KINGSPORT, Tenn. (WJHL) – The cause of a Monday morning “steam line failure” at Eastman Chemical Co. that caused explosion-like noise, shook the ground miles away and spread debris into surrounding neighborhoods could take weeks to determine, Eastman officials said Monday afternoon.
The event “caused vibrations that were felt in the surrounding neighborhood along with loud noises that were due to the release of heavy steam,” Eastman Director of Corporate Communications Betty Payne said at the beginning of a virtual news conference.
Five people, some employees and some contractors, sustained minor injuries in a 7:30 a.m. event that Eastman officials declined to term an explosion — officially defined as “a violent and destructive shattering or blowing apart of something.” Two of the injured were treated at Holston Valley Medical Center and released while the other three were treated at Eastman’s internal medical facility and released.
A utility steam line that delivers power to Eastman manufacturing operations and heats and powers the company’s buildings failed somewhere in the northeast section of the massive manufacturing plant. Witnesses from as close as a quarter-mile away and as far as five miles away described an initial very loud noise followed by a loud rumbling that lasted more than 10 minutes, as well as ground shaking.
The accident resulted in lost power at the plant and though that’s been restored, Eastman’s manufacturing operations have been shut down and will follow a “safe restart” protocol that is likely to take several days.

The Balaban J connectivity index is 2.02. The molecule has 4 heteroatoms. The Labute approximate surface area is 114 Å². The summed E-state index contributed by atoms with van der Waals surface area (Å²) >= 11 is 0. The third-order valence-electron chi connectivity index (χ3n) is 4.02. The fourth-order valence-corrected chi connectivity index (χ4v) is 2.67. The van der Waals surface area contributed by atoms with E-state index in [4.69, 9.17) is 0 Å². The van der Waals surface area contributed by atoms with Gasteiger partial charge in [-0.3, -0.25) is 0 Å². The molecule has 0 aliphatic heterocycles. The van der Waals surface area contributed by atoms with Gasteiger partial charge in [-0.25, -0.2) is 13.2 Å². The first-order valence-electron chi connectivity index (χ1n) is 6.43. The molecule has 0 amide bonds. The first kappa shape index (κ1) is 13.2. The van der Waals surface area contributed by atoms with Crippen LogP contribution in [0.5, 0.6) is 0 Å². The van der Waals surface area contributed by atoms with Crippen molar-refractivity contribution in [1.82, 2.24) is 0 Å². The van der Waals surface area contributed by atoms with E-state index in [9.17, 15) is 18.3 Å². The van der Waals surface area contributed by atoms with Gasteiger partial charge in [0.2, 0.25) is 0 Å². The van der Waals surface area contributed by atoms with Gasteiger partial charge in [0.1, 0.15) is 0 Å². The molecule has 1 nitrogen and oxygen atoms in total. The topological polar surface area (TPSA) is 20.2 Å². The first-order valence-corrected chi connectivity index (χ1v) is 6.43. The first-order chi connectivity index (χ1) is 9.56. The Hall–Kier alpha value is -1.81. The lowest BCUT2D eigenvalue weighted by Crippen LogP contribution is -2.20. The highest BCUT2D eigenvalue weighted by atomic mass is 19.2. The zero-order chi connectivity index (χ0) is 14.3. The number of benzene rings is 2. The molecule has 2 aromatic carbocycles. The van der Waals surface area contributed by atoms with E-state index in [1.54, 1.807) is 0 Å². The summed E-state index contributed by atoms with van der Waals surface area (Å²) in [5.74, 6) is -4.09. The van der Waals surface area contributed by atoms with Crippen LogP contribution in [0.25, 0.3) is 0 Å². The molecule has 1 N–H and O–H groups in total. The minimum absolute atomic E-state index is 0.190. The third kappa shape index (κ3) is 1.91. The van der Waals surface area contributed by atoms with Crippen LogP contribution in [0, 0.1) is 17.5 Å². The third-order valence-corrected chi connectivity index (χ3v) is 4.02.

Payne and Vice President of Operations, Excellence and Transformation, Michelle Caveness, spoke and took questions at a mid-afternoon virtual news conference.
Neither of the two would offer direct advice regarding potential hazards present in debris for people in the immediate neighborhood surrounding the site, where significant amounts of lightweight material landed on cars, lawns and homes. They pointed instead to “misinformation on social media” and Payne said Eastman “wanted to make sure that we shared correct information about what happened in today’s event.”
Beyond the fact that a high-pressure steam line failed, though, Payne and Caveness offered few specifics.
Some social media comments speculated on whether the debris might contain asbestos or other harmful materials used in wrapping the pipe. Payne did say the debris is being lab tested by Eastman staff.
“We are also sending it off-site for third-party lab analysis,” Payne said. “It’ll take some time for us to get those results and we will share those with you when we get them.”
The debris landed over a fairly wide area and with its composition unknown, Caveness was asked whether the company had any advice for how people should approach cleaning up. She had no specific advice, instead saying Eastman “would encourage our community neighbors not to speculate on what the source of that is, but there is a phone number that we would encourage our community members to call.”
People with questions about the debris and other impacts to their property, Caveness said, could call a number at Eastman — (423) 229-2273 — to report issues and get more information.
As of late Monday afternoon, that recording told people they could get free car wash vouchers at Eastman’s employee center. It provided no warnings or comment about the nature of the debris.
Caveness said Eastman understands the community’s concerns and that “safety is Eastman’s top priority. She said the company followed what she called “a robust safety process” after Monday morning’s explosion.
“We appreciate your support during this time and we apologize for the concern that this has caused within the community,” she said.
Eastman is working to determine just what happened Monday morning – and what caused it, Caveness said. She said even though the explosion resulted in a loss of power, “operations were quickly and safely shut down.”